Ice Cream Science - Aging the mix was the best reference I could find, though I haven't had a chance to look at Modernist Cuisine and Food and Cooking yet. Basically, it improves mouthfeel, allows more air to be retained (this could be good or bad depending on your opinion of overflow), and helps slow melting. All of the cited reasons have more to do with mouthfeel and texture, rather than taste though.
(i) Absorption of Emulsifiers
Two important changes take place during the aging process. First, the
emulsifiers (lecithin from the egg yolks) absorb to the surface of the
fat droplets, creating a weaker membrane that is more susceptible to
When the mix is frozen in the ice cream machine, it undergoes partial
coalescence, during which clumps of the fat globules form and build an
internal fat network (Marshall et. al, 2003). These fat globule clumps
are responsible for stabilsing the air cells and creating a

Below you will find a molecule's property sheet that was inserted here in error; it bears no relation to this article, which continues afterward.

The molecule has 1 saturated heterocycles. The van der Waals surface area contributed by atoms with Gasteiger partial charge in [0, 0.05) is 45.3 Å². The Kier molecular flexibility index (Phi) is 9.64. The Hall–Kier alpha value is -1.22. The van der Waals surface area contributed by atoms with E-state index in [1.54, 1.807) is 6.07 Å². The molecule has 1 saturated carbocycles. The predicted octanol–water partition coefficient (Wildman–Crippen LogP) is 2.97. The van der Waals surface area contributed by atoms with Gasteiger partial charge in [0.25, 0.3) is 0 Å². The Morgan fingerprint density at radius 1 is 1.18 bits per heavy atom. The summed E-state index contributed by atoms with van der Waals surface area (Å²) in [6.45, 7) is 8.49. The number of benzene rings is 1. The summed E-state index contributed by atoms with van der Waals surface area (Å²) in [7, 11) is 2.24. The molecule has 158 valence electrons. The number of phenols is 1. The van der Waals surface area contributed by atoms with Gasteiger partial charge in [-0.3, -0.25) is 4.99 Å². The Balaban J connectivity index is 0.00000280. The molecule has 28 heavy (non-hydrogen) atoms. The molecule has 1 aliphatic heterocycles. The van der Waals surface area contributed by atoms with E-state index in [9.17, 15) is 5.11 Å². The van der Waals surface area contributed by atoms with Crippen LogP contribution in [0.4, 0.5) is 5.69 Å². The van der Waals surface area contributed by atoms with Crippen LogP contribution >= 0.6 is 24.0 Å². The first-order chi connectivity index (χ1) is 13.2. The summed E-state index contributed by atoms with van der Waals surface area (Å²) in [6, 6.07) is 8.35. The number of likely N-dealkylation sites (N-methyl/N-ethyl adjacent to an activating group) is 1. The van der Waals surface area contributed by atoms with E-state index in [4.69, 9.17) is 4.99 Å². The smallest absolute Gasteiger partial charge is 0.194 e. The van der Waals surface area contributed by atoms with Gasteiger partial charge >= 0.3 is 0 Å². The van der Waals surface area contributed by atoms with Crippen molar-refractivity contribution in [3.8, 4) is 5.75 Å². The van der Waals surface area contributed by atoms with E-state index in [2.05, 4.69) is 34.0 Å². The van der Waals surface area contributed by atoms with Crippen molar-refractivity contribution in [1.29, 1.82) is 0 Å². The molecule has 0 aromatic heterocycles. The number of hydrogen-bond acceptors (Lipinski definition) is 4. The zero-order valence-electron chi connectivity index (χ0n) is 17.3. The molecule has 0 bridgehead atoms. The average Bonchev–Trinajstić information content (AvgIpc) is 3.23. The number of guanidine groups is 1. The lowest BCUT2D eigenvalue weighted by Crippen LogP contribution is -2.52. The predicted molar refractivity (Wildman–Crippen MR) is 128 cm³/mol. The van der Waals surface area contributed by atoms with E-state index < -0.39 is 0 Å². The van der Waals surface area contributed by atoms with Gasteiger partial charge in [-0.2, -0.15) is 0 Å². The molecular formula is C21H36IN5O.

semi-continuous network of fat throughout the product resulting in a
smooth texture and resistance to meltdown (Tharp et al, 1998).
(ii) Crystallisation of fat
Second, the fat inside the droplets begins to crystallise. Nearly
complete crystallisation is needed to promote coalescence of fat
globules during freezing (Marshall et al., 2003). Cooling mix to 0-2°C
increase the rate of crystallisation. Barfod et al., 1991, showed that
crystallisation of fat in a mix containing 10% fat requires at least
If you do not sufficiently age your mix, your ice cream can suffer
from defects similar to those found in mixes with no added
emulsifiers: less retention of shape and relatively fast meltdown
(Marshall et al., 2003). It will also be difficult to stabilise air
bubbles during the whipping stage, resulting in a hard chewy texture.